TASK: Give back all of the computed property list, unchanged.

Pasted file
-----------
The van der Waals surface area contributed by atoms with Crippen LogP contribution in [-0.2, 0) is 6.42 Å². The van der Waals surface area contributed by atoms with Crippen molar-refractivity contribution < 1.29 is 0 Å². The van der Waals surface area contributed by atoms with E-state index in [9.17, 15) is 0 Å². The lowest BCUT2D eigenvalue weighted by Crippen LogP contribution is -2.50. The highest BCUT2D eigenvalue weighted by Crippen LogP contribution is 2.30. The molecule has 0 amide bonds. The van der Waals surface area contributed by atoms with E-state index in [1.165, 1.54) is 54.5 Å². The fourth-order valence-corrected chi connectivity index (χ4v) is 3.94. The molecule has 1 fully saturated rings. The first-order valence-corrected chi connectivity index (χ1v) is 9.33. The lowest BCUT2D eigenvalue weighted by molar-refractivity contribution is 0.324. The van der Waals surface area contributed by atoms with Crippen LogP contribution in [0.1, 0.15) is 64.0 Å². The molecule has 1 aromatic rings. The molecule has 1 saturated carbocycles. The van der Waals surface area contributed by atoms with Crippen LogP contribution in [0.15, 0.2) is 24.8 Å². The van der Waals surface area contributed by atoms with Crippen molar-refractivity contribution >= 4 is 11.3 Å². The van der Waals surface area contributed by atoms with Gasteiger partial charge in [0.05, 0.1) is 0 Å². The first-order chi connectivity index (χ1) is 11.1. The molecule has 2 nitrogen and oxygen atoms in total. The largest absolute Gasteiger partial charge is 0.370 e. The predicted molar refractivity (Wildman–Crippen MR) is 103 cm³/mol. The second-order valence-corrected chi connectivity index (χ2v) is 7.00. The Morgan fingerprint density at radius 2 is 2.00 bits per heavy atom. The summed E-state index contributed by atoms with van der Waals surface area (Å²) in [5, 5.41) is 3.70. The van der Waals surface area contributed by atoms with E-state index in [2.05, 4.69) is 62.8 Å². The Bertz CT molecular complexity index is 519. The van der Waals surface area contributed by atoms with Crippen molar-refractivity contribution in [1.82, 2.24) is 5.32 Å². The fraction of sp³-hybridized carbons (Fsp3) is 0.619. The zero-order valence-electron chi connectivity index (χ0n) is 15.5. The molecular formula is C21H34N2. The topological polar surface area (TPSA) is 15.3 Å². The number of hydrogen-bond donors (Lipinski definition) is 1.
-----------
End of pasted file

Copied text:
The van der Waals surface area contributed by atoms with Crippen LogP contribution in [-0.2, 0) is 6.42 Å². The van der Waals surface area contributed by atoms with Crippen molar-refractivity contribution < 1.29 is 0 Å². The van der Waals surface area contributed by atoms with E-state index in [9.17, 15) is 0 Å². The lowest BCUT2D eigenvalue weighted by Crippen LogP contribution is -2.50. The highest BCUT2D eigenvalue weighted by Crippen LogP contribution is 2.30. The molecule has 0 amide bonds. The van der Waals surface area contributed by atoms with E-state index in [1.165, 1.54) is 54.5 Å². The fourth-order valence-corrected chi connectivity index (χ4v) is 3.94. The molecule has 1 fully saturated rings. The first-order valence-corrected chi connectivity index (χ1v) is 9.33. The lowest BCUT2D eigenvalue weighted by molar-refractivity contribution is 0.324. The van der Waals surface area contributed by atoms with Crippen LogP contribution in [0.1, 0.15) is 64.0 Å². The molecule has 1 aromatic rings. The molecule has 1 saturated carbocycles. The van der Waals surface area contributed by atoms with Crippen LogP contribution in [0.15, 0.2) is 24.8 Å². The van der Waals surface area contributed by atoms with Crippen molar-refractivity contribution >= 4 is 11.3 Å². The van der Waals surface area contributed by atoms with Gasteiger partial charge in [0.05, 0.1) is 0 Å². The first-order chi connectivity index (χ1) is 11.1. The molecule has 2 nitrogen and oxygen atoms in total. The largest absolute Gasteiger partial charge is 0.370 e. The predicted molar refractivity (Wildman–Crippen MR) is 103 cm³/mol. The second-order valence-corrected chi connectivity index (χ2v) is 7.00. The Morgan fingerprint density at radius 2 is 2.00 bits per heavy atom. The summed E-state index contributed by atoms with van der Waals surface area (Å²) in [5, 5.41) is 3.70. The van der Waals surface area contributed by atoms with E-state index in [2.05, 4.69) is 62.8 Å². The Bertz CT molecular complexity index is 519. The van der Waals surface area contributed by atoms with Crippen molar-refractivity contribution in [1.82, 2.24) is 5.32 Å². The fraction of sp³-hybridized carbons (Fsp3) is 0.619. The zero-order valence-electron chi connectivity index (χ0n) is 15.5. The molecular formula is C21H34N2. The topological polar surface area (TPSA) is 15.3 Å². The number of hydrogen-bond donors (Lipinski definition) is 1.